aziz ansari-buried alive


Growing into adulthood can lead to revelations that might be surprising to one’s younger self. If you’ve spent most of your twenties on stage, that incredible leap is highly visible. Such is the case for comedian Aziz Ansari in his new special.

Buried Alive starts out with  Ansari declaring that he turned thirty and a lot of things have changed in his life.  Namely, a lot of his friends are having children and getting married. As one would expect, he does go the somewhat typical route of talking about “all of his options” as a single male.  He can do whatever he wants, like watch new release movies.

In a later bit in the special, he talks about how married couples, especially with kids, never have time for any personal enjoyment. For an example, he compares a single guy who gets lucky with a threesome and a couple going to see a movie. The threesome is a kind of boring comparison, but Ansari delivers a great punchline when he mentions the couple is seeing Rango, a movie that’s been out for a while.  Outside of occasions like this, his material throughout the special has a more personal take.

Aziz appears to be confronting the issues of marriage and children, knowing that they will likely be a predictable outcome in his future. His most vulnerable moment in discussing children comes when he discusses his viewing of the documentary Bully.  During the documentary, he notices that a kid says something to the effect of “I’ll kill you” to another kid, and that would get an adult fired at IKEA.  Ansari reflects on this by explaining how having children is a gamble.

You might end up with a good kid, and honestly, you might get a bad one. At least, that’s how Aziz sees it.  With this bit, he’s  directly taking on the idea that if he meets the right woman and has a kid, he is scared that the kid might not turn out the way he hopes.   Meeting women is an area of much emotional depth for the Parks and Rec star on the special.

In what is the special’s funniest moment, Aziz asks for a couple in the audience and their engagement story. Instead of getting a nice, kind of fluffy story, the concertgoers he chooses add to the comedy. The husband discusses how they went out for lunch, and the wife talks about how she was just waiting for the breadsticks. In a nice turn of events, Ansari asks “Were the breadsticks…unlimited?” Personally, I found this to be the high point of the entire special.  The couple in question had been together a few years, with the Aziz confused about people who meet earlier than that.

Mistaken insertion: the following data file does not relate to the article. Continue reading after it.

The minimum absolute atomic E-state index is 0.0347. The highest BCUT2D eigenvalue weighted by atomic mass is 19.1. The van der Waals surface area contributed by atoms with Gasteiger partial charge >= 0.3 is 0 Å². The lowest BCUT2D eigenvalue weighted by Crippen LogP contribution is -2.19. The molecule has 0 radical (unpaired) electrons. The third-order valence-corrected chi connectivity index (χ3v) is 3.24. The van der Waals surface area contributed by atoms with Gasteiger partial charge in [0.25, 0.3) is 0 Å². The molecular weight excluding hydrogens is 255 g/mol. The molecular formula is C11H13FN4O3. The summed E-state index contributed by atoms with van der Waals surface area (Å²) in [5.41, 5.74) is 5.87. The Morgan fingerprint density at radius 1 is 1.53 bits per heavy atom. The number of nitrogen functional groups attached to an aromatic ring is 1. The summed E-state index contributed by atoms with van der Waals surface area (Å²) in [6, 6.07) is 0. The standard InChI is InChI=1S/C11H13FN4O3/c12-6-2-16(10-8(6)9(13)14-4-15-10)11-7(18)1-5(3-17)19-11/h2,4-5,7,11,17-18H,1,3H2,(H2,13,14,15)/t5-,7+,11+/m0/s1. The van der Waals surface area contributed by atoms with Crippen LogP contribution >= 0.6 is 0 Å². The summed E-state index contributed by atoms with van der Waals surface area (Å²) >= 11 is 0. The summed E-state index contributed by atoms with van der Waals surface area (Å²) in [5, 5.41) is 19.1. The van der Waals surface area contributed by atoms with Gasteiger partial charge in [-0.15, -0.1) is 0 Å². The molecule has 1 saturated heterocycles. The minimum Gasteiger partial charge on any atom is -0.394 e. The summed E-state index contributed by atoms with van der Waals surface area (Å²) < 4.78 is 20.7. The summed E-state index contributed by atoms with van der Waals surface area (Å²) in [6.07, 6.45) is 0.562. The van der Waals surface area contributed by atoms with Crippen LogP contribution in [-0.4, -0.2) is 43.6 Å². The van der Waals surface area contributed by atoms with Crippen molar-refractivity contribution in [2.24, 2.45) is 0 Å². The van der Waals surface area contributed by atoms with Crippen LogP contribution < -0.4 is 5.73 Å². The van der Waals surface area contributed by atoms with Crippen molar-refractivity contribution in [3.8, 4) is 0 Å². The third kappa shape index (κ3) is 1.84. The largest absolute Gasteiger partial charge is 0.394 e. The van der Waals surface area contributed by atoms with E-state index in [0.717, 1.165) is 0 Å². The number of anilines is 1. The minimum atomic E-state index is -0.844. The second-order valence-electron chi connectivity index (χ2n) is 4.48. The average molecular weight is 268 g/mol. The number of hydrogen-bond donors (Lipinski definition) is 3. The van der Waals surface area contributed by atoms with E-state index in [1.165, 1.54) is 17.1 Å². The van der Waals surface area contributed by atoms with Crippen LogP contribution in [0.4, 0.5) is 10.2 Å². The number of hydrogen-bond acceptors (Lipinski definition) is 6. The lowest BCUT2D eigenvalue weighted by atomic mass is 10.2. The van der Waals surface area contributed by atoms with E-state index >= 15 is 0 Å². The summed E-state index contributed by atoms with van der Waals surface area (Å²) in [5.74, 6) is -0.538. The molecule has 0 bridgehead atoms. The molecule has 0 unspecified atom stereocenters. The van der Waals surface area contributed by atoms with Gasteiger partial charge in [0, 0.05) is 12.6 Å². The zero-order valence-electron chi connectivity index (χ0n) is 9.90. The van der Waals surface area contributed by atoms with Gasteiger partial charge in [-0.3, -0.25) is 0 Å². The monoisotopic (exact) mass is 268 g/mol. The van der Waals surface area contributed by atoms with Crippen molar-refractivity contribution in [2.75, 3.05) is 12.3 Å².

A clip from Buried Alive.

“You met and got married in less than a year? That’s like an episode of How I Met Your Mother!“, he exclaims (okay I’ve been paraphrasing), incredulous over how quickly people can meet. There are many foibles involved in finding the right person, especially like finding a place to meet. The comedian is surprised that a friend found his wife by just searching for “Jewish” in his zip code, as opposed to a bar or just random chance.

Ansari has a special sort of disdain for bars and the club scene. He describes a setting populated by salt-shaker Instagramming young people and an assortment of “woo girls” (which is from How I Met Your Mother !) all eventually meeting in a club.  The atmosphere, according to Ansari, is created by music that tricks you into having a good time and buying overpriced drinks, not actually finding a serious connection.  To close out his set, he pulls off a massive callback, saying that the songs should tell club-goers to “settle down and find singles that are Jewish and in your zip code”.

Aziz Ansari ends his regular set, which is thematically unified, with that joke. He saves his staple of celebrity run-ins for his encore. He mentions how he performed for President Obama, and all his dad can ask is why Obama has more Twitter followers than Aziz. Finally, he details a story about how he sang Seal‘s “Kiss From The Rose”-right before Seal took the stage at a charity event.

Buried Alive shows the growth Aziz Ansari has made as a person and a comic. He’s moved on from tormenting his cousins and run-ins with Kanye West to more personal reflections. Not quite Tom Haverford from Parks, he continues to make strides in his comedic cohesiveness and wit.

Buried Alive is available now on Netflix.


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